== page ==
Here, viewing the facts in a light most favorable to Plaintiff, the Court finds that Plaintiff has not alleged sufficient facts to demonstrate a working environment filled with severe or pervasive harassment. By Plaintiff's own admission, Ms. Simpson's treatment here amounted to only "slight changes" in Plaintiff's working environment. (Doc. 1-3 ¶ 1.) Plaintiff does not allege that Ms. Simpson's monitoring of Plaintiff's time and work product prevented her from performing her job or was objectively offensive or burdensome. (Doc. 3 at 12.) At worst, Plaintiff's allegations merely describe typical workplace functions. ( Id. ) Because Plaintiff failed to allege facts demonstrating an abusive working environment, and because she has not alleged differential treatment due to her sex, the Court finds that Plaintiff has failed to establish a prima facie case of sex discrimination.

iii. Constructive Discharge

The Court finds that Plaintiff fails to allege facts demonstrating that TAPE constructively discharged her because she is a female. Constructive discharge is shown when an employer "deliberately ma[kes] [an employee's] working conditions intolerable in an effort to induce [said employee] to quit." Heiko v. Colombo Sav. Bank, F.S.B., 434 F.3d 249, 262 (4th Cir. 2006) (citing Mativa v. Bald Head Island Mgmt., Inc., 259 F.3d 261, 273 (4th Cir. 2001)). However, mere stress does not amount to intolerable conditions because employees are not guaranteed a stress free working environment. See Heiko, 434 F.3d at 263 (citations omitted).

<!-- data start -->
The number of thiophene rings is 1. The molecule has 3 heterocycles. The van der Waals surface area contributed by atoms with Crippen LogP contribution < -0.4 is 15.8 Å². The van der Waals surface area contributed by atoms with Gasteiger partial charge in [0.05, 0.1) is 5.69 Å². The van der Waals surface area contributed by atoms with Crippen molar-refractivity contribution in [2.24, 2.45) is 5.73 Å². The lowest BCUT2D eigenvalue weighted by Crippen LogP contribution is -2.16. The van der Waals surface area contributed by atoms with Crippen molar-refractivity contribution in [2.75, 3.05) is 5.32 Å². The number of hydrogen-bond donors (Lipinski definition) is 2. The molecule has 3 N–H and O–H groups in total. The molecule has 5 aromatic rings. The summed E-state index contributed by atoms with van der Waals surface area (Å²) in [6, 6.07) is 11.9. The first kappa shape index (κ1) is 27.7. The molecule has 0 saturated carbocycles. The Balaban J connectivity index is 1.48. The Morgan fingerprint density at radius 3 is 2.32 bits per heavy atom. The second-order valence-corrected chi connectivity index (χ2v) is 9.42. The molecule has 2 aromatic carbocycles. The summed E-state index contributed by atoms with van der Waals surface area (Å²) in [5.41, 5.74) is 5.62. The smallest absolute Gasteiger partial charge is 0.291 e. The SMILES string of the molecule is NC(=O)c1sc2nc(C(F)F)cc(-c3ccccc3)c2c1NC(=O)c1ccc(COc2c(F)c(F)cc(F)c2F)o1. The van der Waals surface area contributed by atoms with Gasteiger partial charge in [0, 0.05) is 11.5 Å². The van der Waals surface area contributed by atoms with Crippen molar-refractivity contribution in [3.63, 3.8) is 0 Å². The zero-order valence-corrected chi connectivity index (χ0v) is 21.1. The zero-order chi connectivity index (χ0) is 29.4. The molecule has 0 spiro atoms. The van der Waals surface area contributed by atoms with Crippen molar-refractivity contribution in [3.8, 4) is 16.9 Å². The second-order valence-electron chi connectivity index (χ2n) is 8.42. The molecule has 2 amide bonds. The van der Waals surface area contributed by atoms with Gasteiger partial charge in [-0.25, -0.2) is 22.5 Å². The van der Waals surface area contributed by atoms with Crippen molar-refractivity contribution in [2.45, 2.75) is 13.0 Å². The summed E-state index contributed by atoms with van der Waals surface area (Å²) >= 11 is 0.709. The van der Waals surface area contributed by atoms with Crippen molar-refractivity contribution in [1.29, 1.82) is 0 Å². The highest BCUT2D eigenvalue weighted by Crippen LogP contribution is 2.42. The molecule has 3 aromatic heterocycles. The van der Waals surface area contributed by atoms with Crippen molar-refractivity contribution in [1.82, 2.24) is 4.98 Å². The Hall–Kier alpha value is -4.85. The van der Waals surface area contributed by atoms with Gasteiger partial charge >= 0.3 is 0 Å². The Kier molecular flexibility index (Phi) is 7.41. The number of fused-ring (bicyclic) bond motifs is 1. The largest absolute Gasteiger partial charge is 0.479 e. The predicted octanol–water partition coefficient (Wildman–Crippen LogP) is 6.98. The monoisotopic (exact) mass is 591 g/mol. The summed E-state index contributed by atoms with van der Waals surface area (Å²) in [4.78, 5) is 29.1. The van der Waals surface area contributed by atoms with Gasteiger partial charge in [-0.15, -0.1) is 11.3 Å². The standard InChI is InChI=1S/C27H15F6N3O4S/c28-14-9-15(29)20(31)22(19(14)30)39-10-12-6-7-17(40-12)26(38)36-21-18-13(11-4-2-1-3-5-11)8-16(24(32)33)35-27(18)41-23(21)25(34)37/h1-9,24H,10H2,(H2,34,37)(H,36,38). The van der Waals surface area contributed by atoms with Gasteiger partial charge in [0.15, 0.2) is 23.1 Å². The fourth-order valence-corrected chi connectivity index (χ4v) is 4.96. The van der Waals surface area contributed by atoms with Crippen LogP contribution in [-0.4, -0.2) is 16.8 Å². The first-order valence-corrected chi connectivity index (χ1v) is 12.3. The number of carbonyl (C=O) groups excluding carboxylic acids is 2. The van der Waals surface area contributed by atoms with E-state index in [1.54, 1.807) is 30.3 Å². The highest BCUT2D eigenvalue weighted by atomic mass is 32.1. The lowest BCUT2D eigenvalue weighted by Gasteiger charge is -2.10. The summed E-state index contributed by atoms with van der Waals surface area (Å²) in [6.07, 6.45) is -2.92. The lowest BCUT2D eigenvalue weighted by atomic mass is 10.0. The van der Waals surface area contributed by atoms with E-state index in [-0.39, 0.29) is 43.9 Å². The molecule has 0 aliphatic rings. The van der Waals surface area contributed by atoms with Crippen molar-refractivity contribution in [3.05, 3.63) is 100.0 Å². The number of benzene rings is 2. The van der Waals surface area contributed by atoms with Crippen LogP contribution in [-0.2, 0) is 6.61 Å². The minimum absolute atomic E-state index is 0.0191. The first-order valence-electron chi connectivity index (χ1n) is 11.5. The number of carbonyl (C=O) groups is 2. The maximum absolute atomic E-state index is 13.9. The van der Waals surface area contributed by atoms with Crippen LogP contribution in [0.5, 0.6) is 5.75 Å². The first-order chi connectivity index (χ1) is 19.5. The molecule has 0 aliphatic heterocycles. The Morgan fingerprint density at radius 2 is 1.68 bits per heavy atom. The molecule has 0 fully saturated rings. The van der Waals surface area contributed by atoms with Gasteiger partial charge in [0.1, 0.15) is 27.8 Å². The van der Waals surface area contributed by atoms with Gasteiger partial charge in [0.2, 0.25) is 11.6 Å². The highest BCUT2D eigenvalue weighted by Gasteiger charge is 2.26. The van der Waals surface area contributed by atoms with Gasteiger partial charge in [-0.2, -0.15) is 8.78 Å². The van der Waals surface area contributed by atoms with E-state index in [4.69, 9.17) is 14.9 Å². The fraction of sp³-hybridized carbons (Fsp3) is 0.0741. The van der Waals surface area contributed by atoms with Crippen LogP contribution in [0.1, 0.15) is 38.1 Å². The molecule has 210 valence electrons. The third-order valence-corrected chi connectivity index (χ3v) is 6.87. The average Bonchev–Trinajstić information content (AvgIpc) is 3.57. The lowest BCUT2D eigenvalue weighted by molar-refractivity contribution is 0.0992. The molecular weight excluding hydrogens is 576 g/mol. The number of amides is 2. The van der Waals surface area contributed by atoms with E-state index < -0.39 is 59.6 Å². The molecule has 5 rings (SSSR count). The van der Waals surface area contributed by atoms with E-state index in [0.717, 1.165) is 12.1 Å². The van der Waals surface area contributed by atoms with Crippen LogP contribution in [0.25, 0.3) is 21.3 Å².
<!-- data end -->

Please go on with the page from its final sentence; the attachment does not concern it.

Here, Plaintiff asserts that the stress and anxiety she suffered due to sexual discrimination caused her to visit the emergency room on March 20, 2014 and led and her to resign on March 27, 2014. (Doc. 1-3 ¶¶ 5-6.) Plaintiff therefore suggests constructive discharge because the sexual discrimination she endured was a change in her working conditions that led her to quit. However, Plaintiff does not allege that TAPE deliberately caused this stress to induce her resignation. Nonetheless, even if Plaintiff's treatment is considered constructive discharge, Plaintiff has not alleged facts to connect this discharge to any act of sex discrimination. (Doc. 3 at 13.) Accordingly, Plaintiff has not pleaded sufficient facts to demonstrate constructive discharge.